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John Williams’s Photo Album


AAS Arborfield Intake 52A


I enlisted on 19 July 1951 in the band of the Cheshire Regiment, transferring to  Arborfield in May 1952, joining Intake 52A. In 2 Div. I was a member of B Company. I joined the Military Band and played clarinet.

In February 1955 I was posted to 21 Command Workshop. On the 3rd of May 1956 I sailed from Southampton on the HMT Dunera, bound for Singapore. The following photos were taken on board during the voyage.


Feb05359 w

John Williams on board HMT Dunera bound for Singapore. 1956.


Feb05358 w

Fellow passenger Tug Wilson 51B.


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Taffy Smith


Arthur Tidey + Tug Wilson w

Arthur Tidey 52A and Tug Wilson 51B.


Feb05361 w

Arthur Tidey 52A on the left with unknown fellow traveller.


John Williams 52A Feb 2006

17th February 2006 - John WILLIAMS on his 70th birthday having just completed a “BFT”*


“I kept my 70th birthday quiet, it was on 17th February, but I'm too young to be this old. We who have reached this landmark are now, as government statistics go, officially "OLD". Now I hate statistics even more. Mind you, I have a great respect for age, especially if it's bottled! But just so the bastards couldn't grind me down I ran a three-mile BFT on my 70th, and did the 1.5 miles return leg in 14 min 17 seconds which, with the help of 6X and Ibroprufen, is I believe an Over-40 pass. I did cheat, note the trainers! Hope to hear more as the 52Aers hit the big number.”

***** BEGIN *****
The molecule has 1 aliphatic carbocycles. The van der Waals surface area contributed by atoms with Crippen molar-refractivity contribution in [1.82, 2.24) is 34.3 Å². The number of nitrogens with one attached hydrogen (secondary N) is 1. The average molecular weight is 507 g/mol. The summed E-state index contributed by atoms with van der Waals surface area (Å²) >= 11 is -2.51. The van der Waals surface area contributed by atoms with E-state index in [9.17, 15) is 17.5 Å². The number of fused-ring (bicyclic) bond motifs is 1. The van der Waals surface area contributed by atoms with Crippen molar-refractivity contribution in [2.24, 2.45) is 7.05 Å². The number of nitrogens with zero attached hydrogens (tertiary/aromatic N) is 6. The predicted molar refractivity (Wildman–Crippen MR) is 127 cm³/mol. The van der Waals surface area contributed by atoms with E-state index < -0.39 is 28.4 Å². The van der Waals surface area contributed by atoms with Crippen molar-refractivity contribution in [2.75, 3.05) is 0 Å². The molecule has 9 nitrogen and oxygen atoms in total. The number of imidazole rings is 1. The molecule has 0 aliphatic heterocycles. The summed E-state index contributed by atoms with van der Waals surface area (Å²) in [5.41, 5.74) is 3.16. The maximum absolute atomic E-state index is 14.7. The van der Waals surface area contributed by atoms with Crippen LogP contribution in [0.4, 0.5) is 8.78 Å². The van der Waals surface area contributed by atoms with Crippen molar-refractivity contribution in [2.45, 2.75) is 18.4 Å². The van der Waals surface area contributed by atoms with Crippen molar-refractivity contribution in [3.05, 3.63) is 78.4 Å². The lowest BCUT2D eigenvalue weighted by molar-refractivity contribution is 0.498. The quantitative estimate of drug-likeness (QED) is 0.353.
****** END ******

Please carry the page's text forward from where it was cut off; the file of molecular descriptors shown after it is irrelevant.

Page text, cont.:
* BFT: stands for Basic Fitness Test and was, when I left the service in 1999, a mandatory annual requirement for all ranks. It consisted of a warm-up 1.5 miles march/jog usually under supervision of a PTI, the aim being to complete the first stage in exactly 15 minutes. There then followed a return 1.5 miles at individual pace, with a set completion time dependent on age group. I think the under-25s had to achieve 10.5 minutes, whilst the over-35s were allowed 15 minutes. The over-40s were free to run the 3 miles alone in under 30 minutes. The run was without kit, but wearing boots. Failure by anyone resulted in a re-run, followed by remedial PT, and in the worst cases referral to the MO. There was also a CFT (Combat Fitness Test) which was 8 miles squadded in full battle order with weapon, followed immediately by a short exercise sequence and then a 100 metre run (or stagger) carrying a comrade of equal weight in a fireman’s lift. I think the CFT time was just under 90 minutes. The Highland Division also had a BFT for Jocks with short legs, but I don't have any details of that. Hope that clears it up.



First Published: 1st April 2006

Latest Update: 18th February 2009












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